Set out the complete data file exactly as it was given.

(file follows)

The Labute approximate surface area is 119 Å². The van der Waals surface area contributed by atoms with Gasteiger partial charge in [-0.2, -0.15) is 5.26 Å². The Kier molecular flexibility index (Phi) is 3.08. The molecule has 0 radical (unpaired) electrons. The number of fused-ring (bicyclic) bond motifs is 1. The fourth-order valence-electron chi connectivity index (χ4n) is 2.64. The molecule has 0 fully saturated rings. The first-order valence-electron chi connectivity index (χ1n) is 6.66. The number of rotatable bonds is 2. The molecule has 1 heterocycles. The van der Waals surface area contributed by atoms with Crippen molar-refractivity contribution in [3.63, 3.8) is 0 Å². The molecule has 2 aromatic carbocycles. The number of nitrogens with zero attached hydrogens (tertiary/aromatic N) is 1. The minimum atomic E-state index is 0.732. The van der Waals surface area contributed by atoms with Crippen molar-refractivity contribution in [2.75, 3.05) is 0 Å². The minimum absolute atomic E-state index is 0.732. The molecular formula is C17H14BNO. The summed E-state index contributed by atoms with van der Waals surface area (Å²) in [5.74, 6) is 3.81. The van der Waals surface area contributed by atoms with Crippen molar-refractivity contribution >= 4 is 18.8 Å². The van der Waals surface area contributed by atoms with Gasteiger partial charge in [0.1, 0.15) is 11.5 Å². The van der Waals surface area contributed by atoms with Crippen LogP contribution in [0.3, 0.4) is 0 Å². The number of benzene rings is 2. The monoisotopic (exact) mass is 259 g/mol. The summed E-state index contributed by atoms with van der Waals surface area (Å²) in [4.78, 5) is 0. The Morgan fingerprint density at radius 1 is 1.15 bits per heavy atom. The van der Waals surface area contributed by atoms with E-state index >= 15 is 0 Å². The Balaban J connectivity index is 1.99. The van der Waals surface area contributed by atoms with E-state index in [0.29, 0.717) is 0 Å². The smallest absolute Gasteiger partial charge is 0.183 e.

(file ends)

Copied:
The Labute approximate surface area is 119 Å². The van der Waals surface area contributed by atoms with Gasteiger partial charge in [-0.2, -0.15) is 5.26 Å². The Kier molecular flexibility index (Phi) is 3.08. The molecule has 0 radical (unpaired) electrons. The number of fused-ring (bicyclic) bond motifs is 1. The fourth-order valence-electron chi connectivity index (χ4n) is 2.64. The molecule has 0 fully saturated rings. The first-order valence-electron chi connectivity index (χ1n) is 6.66. The number of rotatable bonds is 2. The molecule has 1 heterocycles. The van der Waals surface area contributed by atoms with Crippen molar-refractivity contribution in [3.63, 3.8) is 0 Å². The molecule has 2 aromatic carbocycles. The number of nitrogens with zero attached hydrogens (tertiary/aromatic N) is 1. The minimum atomic E-state index is 0.732. The van der Waals surface area contributed by atoms with Crippen molar-refractivity contribution in [2.75, 3.05) is 0 Å². The minimum absolute atomic E-state index is 0.732. The molecular formula is C17H14BNO. The summed E-state index contributed by atoms with van der Waals surface area (Å²) in [5.74, 6) is 3.81. The van der Waals surface area contributed by atoms with Crippen molar-refractivity contribution >= 4 is 18.8 Å². The van der Waals surface area contributed by atoms with Gasteiger partial charge in [0.1, 0.15) is 11.5 Å². The van der Waals surface area contributed by atoms with Crippen LogP contribution in [0.3, 0.4) is 0 Å². The number of benzene rings is 2. The monoisotopic (exact) mass is 259 g/mol. The summed E-state index contributed by atoms with van der Waals surface area (Å²) in [4.78, 5) is 0. The Morgan fingerprint density at radius 1 is 1.15 bits per heavy atom. The van der Waals surface area contributed by atoms with E-state index >= 15 is 0 Å². The Balaban J connectivity index is 1.99. The van der Waals surface area contributed by atoms with E-state index in [0.29, 0.717) is 0 Å². The smallest absolute Gasteiger partial charge is 0.183 e.